Just think about it, this is the perfect project for left over handspun, or not handspun worsted weight yarn walnuts!

My hope is to have a pdf of the free pattern ready by tomorrow evening.That's it for now, got to go...

Sunday, January 17, 2010

My Spinning Buddy

Look who's keeping an eye on me while I spin!

Saturday, January 16, 2010


I am happy to tell you that I was very good yesterday! I finished Mr. SockPixie's Shetland socks. Mark Twain was right, the best way to deal with temptation is to yield to it.
I yielded, I spun some of the delicious red roving, and then satisfied, finished the socks!

To recap the socks were made from my handspun, 2 ply, light worsted Shetland in a natural chocolate color, and some left over handspun 2 ply Romney (a left over from the EZ's mitered Mittens) also a light worsted. The socks were knit on US 5 dpts.

There are really no words to tell you how much I enjoyed the whole process of spinning the yarn, and then knitting the socks. Complete is maybe the word that comes to mind. That's it, the experience felt complete...even if I do not...yet... raise the sheep that will produce the fiber, that I will spin, to make the yarn, that I will knit into garments, that my loves will wear...

Friday, January 15, 2010

Tempted to Spin

I was resolved yesterday to finish Mr. SockPixie's socks before starting to spin the delicious red roving for the Indian Floral Vest... The best I can say is I tried...

In my defense I will say that I turned the heel on the second sock. That counts as a good effort right? But there was all this Shetland fiber sitting there next to me, tempting me...

So there, I started spinning, but only a little bit...

I have a perfectly rational explanation, I needed to spin to get going on my swatches, so that I could start spinning the yarn for the vest as soon as the socks were done, and... like the great Mark Twain, I deal with temptation by yielding to it! There!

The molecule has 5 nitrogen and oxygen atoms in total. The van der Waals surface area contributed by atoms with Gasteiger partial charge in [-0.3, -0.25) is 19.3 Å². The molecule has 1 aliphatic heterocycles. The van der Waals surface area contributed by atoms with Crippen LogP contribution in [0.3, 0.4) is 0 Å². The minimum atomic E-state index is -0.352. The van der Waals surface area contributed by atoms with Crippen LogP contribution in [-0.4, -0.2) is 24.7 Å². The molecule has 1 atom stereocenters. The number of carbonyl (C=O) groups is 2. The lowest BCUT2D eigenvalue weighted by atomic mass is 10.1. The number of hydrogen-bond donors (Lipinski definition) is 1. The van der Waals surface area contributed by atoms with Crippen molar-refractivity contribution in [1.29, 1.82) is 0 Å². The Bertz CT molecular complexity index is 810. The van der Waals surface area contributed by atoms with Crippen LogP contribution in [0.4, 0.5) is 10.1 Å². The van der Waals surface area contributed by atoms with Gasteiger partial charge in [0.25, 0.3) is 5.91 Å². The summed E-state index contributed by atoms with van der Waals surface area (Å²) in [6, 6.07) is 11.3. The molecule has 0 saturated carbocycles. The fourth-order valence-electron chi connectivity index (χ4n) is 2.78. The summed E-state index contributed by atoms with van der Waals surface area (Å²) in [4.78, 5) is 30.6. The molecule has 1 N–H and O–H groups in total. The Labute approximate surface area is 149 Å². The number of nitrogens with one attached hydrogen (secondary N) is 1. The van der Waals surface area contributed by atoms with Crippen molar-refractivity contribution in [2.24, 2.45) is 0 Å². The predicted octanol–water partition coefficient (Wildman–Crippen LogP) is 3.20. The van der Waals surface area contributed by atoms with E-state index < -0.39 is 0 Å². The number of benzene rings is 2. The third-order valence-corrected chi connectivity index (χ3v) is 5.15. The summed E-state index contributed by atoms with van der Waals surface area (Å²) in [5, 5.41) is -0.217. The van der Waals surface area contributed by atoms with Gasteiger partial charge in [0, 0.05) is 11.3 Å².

Thursday, January 14, 2010

More Shetland Spinning

A few posts ago, I said that I would continue spinning some Shetland before I moved on to another breed of sheep. My plan had originally been to spin more of the deep natural chocolate color, some of the butterscotch color, and to knit a fair-isle project.

You know what happens to good plans? They get changed!One day, I was just browsing the Interweave Knits website, and in their pattern store found this pattern. The SockPixie girls were sitting in my room next to me, and as they saw the vest, the room filled with oohs and aahs!

This pattern called the Indian Floral Vest was designed by Pam Allen and published in the Winter 1999 Interweave Knits magazine.

I have not been dyeing yarn lately (I will explain later). But at that very moment, the urge to dye was too strong. I rushed downstairs, grabbed the pots, some yellow and some red...I stood next to the pot, staring at the roving, but not stirring for fear of felting... the color gradually saturating the already deep butterscotch.

I only pulled it out when I was sure the color even after drying would be like a jewel.